Churches that abuse promote extra-biblical rules and standards and equate them as doctrine or at least as coming from God, with your salvation or spirituality in jeopardy if they aren’t followed. Trivial matters are brought to attention such as the way one dressed or styles his/her hair, the music one listens to, the clothes one wears, etc.
Victims are often depressed about their inability to live up to those rules and standards, worried that they aren’t pleasing the Lord, and frustrated that they keep sinning. Victims often feel that they aren’t good enough and not able to live up to the expectations. The joy of a relationship with God is replaces with a fear of God the “Cosmic Killjoy”.
Churches that abuse often focus on the penalty for sin. They communicate the Lord as a cosmic dictator or harsh taskmaster, eagerly waiting for you to make a mistake so that he can “chasten” you. A friend once told me that God was her “cosmic kill-joy”. Abusive churches are often performance oriented, with an “us verses them” or elitist mentality. Questioning is often discouraged, forbidden, or branded as a sign of rebellion or lack of spirituality. Those who do not follow the rules may be labeled, shunned, shamed, or removed from church positions or even excommunicated.
You may not be allowed to confront or question those in leadership as they are “God’s anointed”. Any form of questioning is considered an act of rebellion and the person is chastised for question the authority of the leaders. This “guilt trip” suppresses the person normal God given intuition that something doesn’t quite feel right about the church. The leaders take advantage of this by preaching a sermon on how the authority of the leaders shouldn’t be questioned and the cycle of abuse continues as the person is reluctant to even consider that their intuition is correct. Thus the person is stuck at the abusive church, ensnared in the web of manipulation and lies. Members are taught that only God is to handle situations in which leadership may have done wrong leaving the leadership unaccountable.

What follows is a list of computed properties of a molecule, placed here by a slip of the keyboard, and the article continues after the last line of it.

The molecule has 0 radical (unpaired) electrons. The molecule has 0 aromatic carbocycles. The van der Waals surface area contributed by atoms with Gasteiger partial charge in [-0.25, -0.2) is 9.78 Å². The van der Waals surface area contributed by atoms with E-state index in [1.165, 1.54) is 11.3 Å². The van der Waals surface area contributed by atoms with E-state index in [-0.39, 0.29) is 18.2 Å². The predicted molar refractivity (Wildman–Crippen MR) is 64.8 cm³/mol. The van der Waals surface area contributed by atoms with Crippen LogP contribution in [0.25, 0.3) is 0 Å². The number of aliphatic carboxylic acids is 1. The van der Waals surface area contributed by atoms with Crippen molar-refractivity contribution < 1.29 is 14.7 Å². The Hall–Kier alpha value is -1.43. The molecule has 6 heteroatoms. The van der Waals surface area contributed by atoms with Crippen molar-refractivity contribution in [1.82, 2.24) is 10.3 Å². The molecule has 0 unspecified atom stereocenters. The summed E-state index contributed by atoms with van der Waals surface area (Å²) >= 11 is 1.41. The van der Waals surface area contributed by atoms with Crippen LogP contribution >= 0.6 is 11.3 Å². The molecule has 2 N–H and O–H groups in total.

Spiritual abuse is also the misuse of a position of power, leadership, or influence to further the selfish interests of someone other than the individual who needs help. Sometimes abuse arises out of a doctrinal position. At other times it occurs because of legitimate personal needs of a leader that are being met by illegitimate means. Spiritually abusive religious systems are sometimes described as legalistic, mind controlling, religiously addictive, and authoritarian.
Common Characteristics of Spiritual Abuse Among the Independent Fundamental Baptist Denomination
- Manipulation of Scripture
As with many spiritually abusive organizations, the Independent Fundamental Baptist Denomination gets the process of studying the Word of God backwards. Instead of learning from the Bible through proper exegesis and interpretation, they develop their beliefs and then find scripture to support those beliefs. This, I would say is the underlying foundation of spiritual abuse. Manipulating the Bible to make it say what you want it to say so that it supports your beliefs is the very foundation of spiritual abuse. This allows the organization to say or do whatever it wants and say/do it all in the name of Scripture. The usual method is to take a verse out of context so that it supports the belief then manipulate people into thinking that is the meaning of that particular verse.
It is of utmost importance that we handle the Bible carefully and accurately. And in order to do that we MUST have the ability to detect and avoid exegetical fallacies. When it comes to the Bible Context is King. Anyone can make the Bible support any belief that they hold. The key is finding what the Bible is really saying about a particular topic. It’s not easy but it’s so worth it.